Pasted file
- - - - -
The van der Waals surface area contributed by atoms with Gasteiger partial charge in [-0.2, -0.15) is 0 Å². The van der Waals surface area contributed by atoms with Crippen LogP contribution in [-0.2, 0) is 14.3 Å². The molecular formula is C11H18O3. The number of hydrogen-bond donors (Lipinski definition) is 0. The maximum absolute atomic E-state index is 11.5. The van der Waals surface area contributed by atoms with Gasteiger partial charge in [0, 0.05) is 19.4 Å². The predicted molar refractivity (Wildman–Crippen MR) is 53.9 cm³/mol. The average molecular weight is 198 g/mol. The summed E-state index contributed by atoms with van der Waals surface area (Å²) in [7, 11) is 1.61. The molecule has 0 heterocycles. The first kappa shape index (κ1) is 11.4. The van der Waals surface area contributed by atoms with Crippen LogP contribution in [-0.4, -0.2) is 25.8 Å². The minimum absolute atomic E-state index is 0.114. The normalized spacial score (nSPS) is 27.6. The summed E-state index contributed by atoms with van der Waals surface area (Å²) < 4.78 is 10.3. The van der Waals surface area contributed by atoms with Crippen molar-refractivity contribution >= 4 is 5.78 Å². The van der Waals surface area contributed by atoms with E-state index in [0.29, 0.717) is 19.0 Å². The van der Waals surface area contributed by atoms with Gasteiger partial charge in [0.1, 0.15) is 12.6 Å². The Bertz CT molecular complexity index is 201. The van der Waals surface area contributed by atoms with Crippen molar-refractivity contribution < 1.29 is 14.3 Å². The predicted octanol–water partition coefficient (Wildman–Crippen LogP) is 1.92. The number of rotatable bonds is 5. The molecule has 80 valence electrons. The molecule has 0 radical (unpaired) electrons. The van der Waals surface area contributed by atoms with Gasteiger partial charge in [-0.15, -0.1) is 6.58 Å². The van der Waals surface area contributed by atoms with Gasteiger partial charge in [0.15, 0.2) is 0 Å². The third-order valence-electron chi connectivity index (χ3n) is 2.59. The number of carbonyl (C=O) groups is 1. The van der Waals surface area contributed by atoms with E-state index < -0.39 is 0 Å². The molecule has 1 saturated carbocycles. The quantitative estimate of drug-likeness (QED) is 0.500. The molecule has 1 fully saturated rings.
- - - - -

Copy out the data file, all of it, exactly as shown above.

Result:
The van der Waals surface area contributed by atoms with Gasteiger partial charge in [-0.2, -0.15) is 0 Å². The van der Waals surface area contributed by atoms with Crippen LogP contribution in [-0.2, 0) is 14.3 Å². The molecular formula is C11H18O3. The number of hydrogen-bond donors (Lipinski definition) is 0. The maximum absolute atomic E-state index is 11.5. The van der Waals surface area contributed by atoms with Gasteiger partial charge in [0, 0.05) is 19.4 Å². The predicted molar refractivity (Wildman–Crippen MR) is 53.9 cm³/mol. The average molecular weight is 198 g/mol. The summed E-state index contributed by atoms with van der Waals surface area (Å²) in [7, 11) is 1.61. The molecule has 0 heterocycles. The first kappa shape index (κ1) is 11.4. The van der Waals surface area contributed by atoms with Crippen LogP contribution in [-0.4, -0.2) is 25.8 Å². The minimum absolute atomic E-state index is 0.114. The normalized spacial score (nSPS) is 27.6. The summed E-state index contributed by atoms with van der Waals surface area (Å²) < 4.78 is 10.3. The van der Waals surface area contributed by atoms with Crippen molar-refractivity contribution >= 4 is 5.78 Å². The van der Waals surface area contributed by atoms with E-state index in [0.29, 0.717) is 19.0 Å². The van der Waals surface area contributed by atoms with Gasteiger partial charge in [0.1, 0.15) is 12.6 Å². The Bertz CT molecular complexity index is 201. The van der Waals surface area contributed by atoms with Crippen molar-refractivity contribution < 1.29 is 14.3 Å². The predicted octanol–water partition coefficient (Wildman–Crippen LogP) is 1.92. The number of rotatable bonds is 5. The molecule has 80 valence electrons. The molecule has 0 radical (unpaired) electrons. The van der Waals surface area contributed by atoms with Gasteiger partial charge in [-0.15, -0.1) is 6.58 Å². The van der Waals surface area contributed by atoms with Gasteiger partial charge in [0.15, 0.2) is 0 Å². The third-order valence-electron chi connectivity index (χ3n) is 2.59. The number of carbonyl (C=O) groups is 1. The van der Waals surface area contributed by atoms with E-state index < -0.39 is 0 Å². The molecule has 1 saturated carbocycles. The quantitative estimate of drug-likeness (QED) is 0.500. The molecule has 1 fully saturated rings.